Video is Choking the Pipe! Quick, Heimlich Needed

Video is Choking the Pipe! Quick, Heimlich Needed

As display resolutions grow larger and clock rates increase, bandwidth is becoming more of a problem for the switching and distribution of HDMI signals. Our industry is starting the transition to 4K and higher resolutions, but our signal extenders are (more often than not) hard-pressed to keep up.

There are several things that affect the clock rate of an HDMI signal. “The first and most obvious is the total number of pixels (including blanking) in each frame of video,” said Tom Kopin, Global Engineering Specialist at Kramer Electronics. The second is how quickly these pixels are refreshed from one frame to the next, and the third is the color bit depth of the signal. (For purposes of this discussion, we’ll limit our focus to signals in an RGB (4:4:4) format.)

It seems like forever that the ceiling for HDMI clock rates was capped at about 150MHz, a result of refreshing 2,073,000 pixels 60 times per second (1920x1080p) using 8-bit color. Some signal extenders that could handle this clock rate could keep up with 10-bit and even 12-bit signals. Others could not, but that didn’t become a problem until support for deep color became standard on Blu-ray players and later, laptop and desktop computers.

Think of an existing AV system where the displays (often TVs) are upgraded, as are the computers and media players connected to them. The EDID information from a display shows it can support 12-bit color, so the video source generates a 12-bit 1080p/60 signal. But the signal extender that runs between them is an older type and is incapable of passing anything faster than 8-bit color.

Aside from swapping out the extender for a new one, the easiest solution is to configure the video source to run in 8-bit color mode (or 10-bit mode). But on some computers, that setting is not easy to change. In this case, there are a few options to overcome the speed limit issue.

The first is to set the refresh rate of the media layer or video card to a lower speed— say, 30Hz. That will cut the clock rate in half. Another solution is to insert an EDID “spoofer” just before the connection to the display to generate a more limited EDID table that supports only 8-bit or 10-bit color.

There are also instances where signal extenders are capable of the higher clock rates needed for greater bit depths, but the signal still has trouble passing from the transmitter to the receiver. In this case, the limiting factor is the category wire used between the two.

For 1080p or 1200p signals with 10-bit and 12-bit color, basic Category 5 wire may be insufficient for the task, and either shielded twisted pair (STP) Cat-5 or Cat-6 STP wire (or optical fiber) should be substituted. This is the best approach if you are planning a system upgrade to support higher resolutions like Ultra HD (3840 x 2160).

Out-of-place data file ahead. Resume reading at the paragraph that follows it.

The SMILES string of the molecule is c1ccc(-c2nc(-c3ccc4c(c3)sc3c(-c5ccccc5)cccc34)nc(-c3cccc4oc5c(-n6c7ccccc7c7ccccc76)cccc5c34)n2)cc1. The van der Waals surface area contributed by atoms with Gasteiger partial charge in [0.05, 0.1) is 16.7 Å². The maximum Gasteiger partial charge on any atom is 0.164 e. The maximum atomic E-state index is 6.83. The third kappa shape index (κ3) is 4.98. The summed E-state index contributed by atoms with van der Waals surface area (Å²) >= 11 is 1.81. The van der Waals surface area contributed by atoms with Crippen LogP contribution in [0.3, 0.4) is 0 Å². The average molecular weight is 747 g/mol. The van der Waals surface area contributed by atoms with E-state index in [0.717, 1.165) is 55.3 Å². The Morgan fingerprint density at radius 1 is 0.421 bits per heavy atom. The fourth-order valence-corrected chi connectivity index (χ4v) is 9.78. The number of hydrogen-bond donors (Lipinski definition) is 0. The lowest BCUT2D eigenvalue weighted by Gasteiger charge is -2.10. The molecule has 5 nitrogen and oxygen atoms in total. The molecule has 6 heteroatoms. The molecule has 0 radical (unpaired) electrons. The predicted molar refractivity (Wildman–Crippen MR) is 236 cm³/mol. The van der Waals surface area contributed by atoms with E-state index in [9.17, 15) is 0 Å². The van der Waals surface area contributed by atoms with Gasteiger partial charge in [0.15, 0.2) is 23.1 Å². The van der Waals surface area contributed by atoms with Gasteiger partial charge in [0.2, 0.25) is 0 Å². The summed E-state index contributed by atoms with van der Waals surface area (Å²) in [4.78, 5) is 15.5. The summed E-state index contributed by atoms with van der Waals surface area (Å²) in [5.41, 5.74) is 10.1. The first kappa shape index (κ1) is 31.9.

SPEAKING OF 4K

It’s better not to focus on the resolution so much as the pixel clock. You will see many manufacturers claiming their products are “4K certified” or “4K compatible.” What that could mean is that their interfacing products are capable of passing lower frame rate Ultra HD signals with limited color bit depth.

As an example, the six-year-old HDMI 1.4 interface—still used in the vast majority of HDMI switching, distribution, and extension products— has a maximum clock rate of 10.2 gigabits per second (Gb/s). That’s plenty fast enough for a 1080p/60 signal with 16-bit color.

Version 1.4 is also just fast enough to pass Ultra HD (3840x2160p) at 30Hz, albeit only with 8-bit color. Such a signal in the RGB format has a clock rate of 8.91GHz, or 2.97 GHz per color channel. But if we increase the color bit depth to 10 bits per pixel, the clock rate soars to 10.7Gb/s and we’ve hit a roadblock.

And here comes a bigger challenge for our industry: A consensus is building among the movie and TV production standards organizations that 4K requires at least 10-bit color, especially to support next-generation TV enhancements like high dynamic range (HDR), wide color gamut (WCG), and high frame rate (HFR).

That means we’ll be facing a serious bandwidth crunch in the next few years as all of these enhancements come to market. Ultra HD Blu-ray will start rolling out in December of this year, and computer displays with 5K (5120 x 2880) image resolution are already available. Sooner or later, you’re going to dealing with much higher clock rates no matter which interfacing standard (HDMI 2.0, DisplayPort 1.2/1.3, superMHL) you migrate to.

It’s all about bandwidth…

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